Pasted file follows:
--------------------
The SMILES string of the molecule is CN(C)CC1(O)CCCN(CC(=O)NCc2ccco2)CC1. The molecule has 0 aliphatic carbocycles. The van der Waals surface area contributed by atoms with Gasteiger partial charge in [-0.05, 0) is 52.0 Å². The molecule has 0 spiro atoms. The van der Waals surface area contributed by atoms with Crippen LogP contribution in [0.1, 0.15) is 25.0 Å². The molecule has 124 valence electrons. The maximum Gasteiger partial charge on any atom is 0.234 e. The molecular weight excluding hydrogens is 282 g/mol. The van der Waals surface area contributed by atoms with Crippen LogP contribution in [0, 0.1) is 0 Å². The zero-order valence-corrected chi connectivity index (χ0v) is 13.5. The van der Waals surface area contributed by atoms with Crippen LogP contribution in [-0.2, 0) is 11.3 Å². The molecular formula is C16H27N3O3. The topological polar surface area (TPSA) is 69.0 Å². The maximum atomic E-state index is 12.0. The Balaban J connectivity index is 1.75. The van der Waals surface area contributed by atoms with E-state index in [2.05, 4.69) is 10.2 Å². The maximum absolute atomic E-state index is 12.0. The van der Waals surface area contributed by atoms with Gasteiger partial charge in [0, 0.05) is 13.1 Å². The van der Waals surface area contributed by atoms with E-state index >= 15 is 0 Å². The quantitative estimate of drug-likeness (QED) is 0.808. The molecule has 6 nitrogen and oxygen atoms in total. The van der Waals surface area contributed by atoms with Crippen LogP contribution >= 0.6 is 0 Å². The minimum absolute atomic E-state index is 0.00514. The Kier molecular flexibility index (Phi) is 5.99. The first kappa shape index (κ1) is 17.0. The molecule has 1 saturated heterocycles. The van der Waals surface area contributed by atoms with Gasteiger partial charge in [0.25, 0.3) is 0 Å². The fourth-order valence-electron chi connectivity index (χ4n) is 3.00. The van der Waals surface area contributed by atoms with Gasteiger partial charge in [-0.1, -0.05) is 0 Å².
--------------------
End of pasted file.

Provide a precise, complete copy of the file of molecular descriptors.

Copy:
The SMILES string of the molecule is CN(C)CC1(O)CCCN(CC(=O)NCc2ccco2)CC1. The molecule has 0 aliphatic carbocycles. The van der Waals surface area contributed by atoms with Gasteiger partial charge in [-0.05, 0) is 52.0 Å². The molecule has 0 spiro atoms. The van der Waals surface area contributed by atoms with Crippen LogP contribution in [0.1, 0.15) is 25.0 Å². The molecule has 124 valence electrons. The maximum Gasteiger partial charge on any atom is 0.234 e. The molecular weight excluding hydrogens is 282 g/mol. The van der Waals surface area contributed by atoms with Crippen LogP contribution in [0, 0.1) is 0 Å². The zero-order valence-corrected chi connectivity index (χ0v) is 13.5. The van der Waals surface area contributed by atoms with Crippen LogP contribution in [-0.2, 0) is 11.3 Å². The molecular formula is C16H27N3O3. The topological polar surface area (TPSA) is 69.0 Å². The maximum atomic E-state index is 12.0. The Balaban J connectivity index is 1.75. The van der Waals surface area contributed by atoms with E-state index in [2.05, 4.69) is 10.2 Å². The maximum absolute atomic E-state index is 12.0. The van der Waals surface area contributed by atoms with Gasteiger partial charge in [0, 0.05) is 13.1 Å². The van der Waals surface area contributed by atoms with E-state index >= 15 is 0 Å². The quantitative estimate of drug-likeness (QED) is 0.808. The molecule has 6 nitrogen and oxygen atoms in total. The van der Waals surface area contributed by atoms with Crippen LogP contribution >= 0.6 is 0 Å². The minimum absolute atomic E-state index is 0.00514. The Kier molecular flexibility index (Phi) is 5.99. The first kappa shape index (κ1) is 17.0. The molecule has 1 saturated heterocycles. The van der Waals surface area contributed by atoms with Gasteiger partial charge in [0.25, 0.3) is 0 Å². The fourth-order valence-electron chi connectivity index (χ4n) is 3.00. The van der Waals surface area contributed by atoms with Gasteiger partial charge in [-0.1, -0.05) is 0 Å².